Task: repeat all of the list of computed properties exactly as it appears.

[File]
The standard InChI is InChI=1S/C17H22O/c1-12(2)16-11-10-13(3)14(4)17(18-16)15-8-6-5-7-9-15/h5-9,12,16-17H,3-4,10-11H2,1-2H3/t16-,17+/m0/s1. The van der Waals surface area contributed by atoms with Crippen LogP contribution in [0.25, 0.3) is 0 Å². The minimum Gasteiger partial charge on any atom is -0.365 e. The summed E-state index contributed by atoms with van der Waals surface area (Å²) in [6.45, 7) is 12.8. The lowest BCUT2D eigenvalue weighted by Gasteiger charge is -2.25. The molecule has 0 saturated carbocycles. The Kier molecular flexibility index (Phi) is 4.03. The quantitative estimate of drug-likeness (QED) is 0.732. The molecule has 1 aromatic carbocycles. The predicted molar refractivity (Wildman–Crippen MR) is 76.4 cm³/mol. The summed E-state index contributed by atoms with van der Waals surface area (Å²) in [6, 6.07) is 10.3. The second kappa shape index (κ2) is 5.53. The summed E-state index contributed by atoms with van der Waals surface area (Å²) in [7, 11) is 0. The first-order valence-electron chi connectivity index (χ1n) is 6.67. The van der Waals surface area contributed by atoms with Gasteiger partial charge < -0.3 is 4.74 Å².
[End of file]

The standard InChI is InChI=1S/C17H22O/c1-12(2)16-11-10-13(3)14(4)17(18-16)15-8-6-5-7-9-15/h5-9,12,16-17H,3-4,10-11H2,1-2H3/t16-,17+/m0/s1. The van der Waals surface area contributed by atoms with Crippen LogP contribution in [0.25, 0.3) is 0 Å². The minimum Gasteiger partial charge on any atom is -0.365 e. The summed E-state index contributed by atoms with van der Waals surface area (Å²) in [6.45, 7) is 12.8. The lowest BCUT2D eigenvalue weighted by Gasteiger charge is -2.25. The molecule has 0 saturated carbocycles. The Kier molecular flexibility index (Phi) is 4.03. The quantitative estimate of drug-likeness (QED) is 0.732. The molecule has 1 aromatic carbocycles. The predicted molar refractivity (Wildman–Crippen MR) is 76.4 cm³/mol. The summed E-state index contributed by atoms with van der Waals surface area (Å²) in [6, 6.07) is 10.3. The second kappa shape index (κ2) is 5.53. The summed E-state index contributed by atoms with van der Waals surface area (Å²) in [7, 11) is 0. The first-order valence-electron chi connectivity index (χ1n) is 6.67. The van der Waals surface area contributed by atoms with Gasteiger partial charge < -0.3 is 4.74 Å².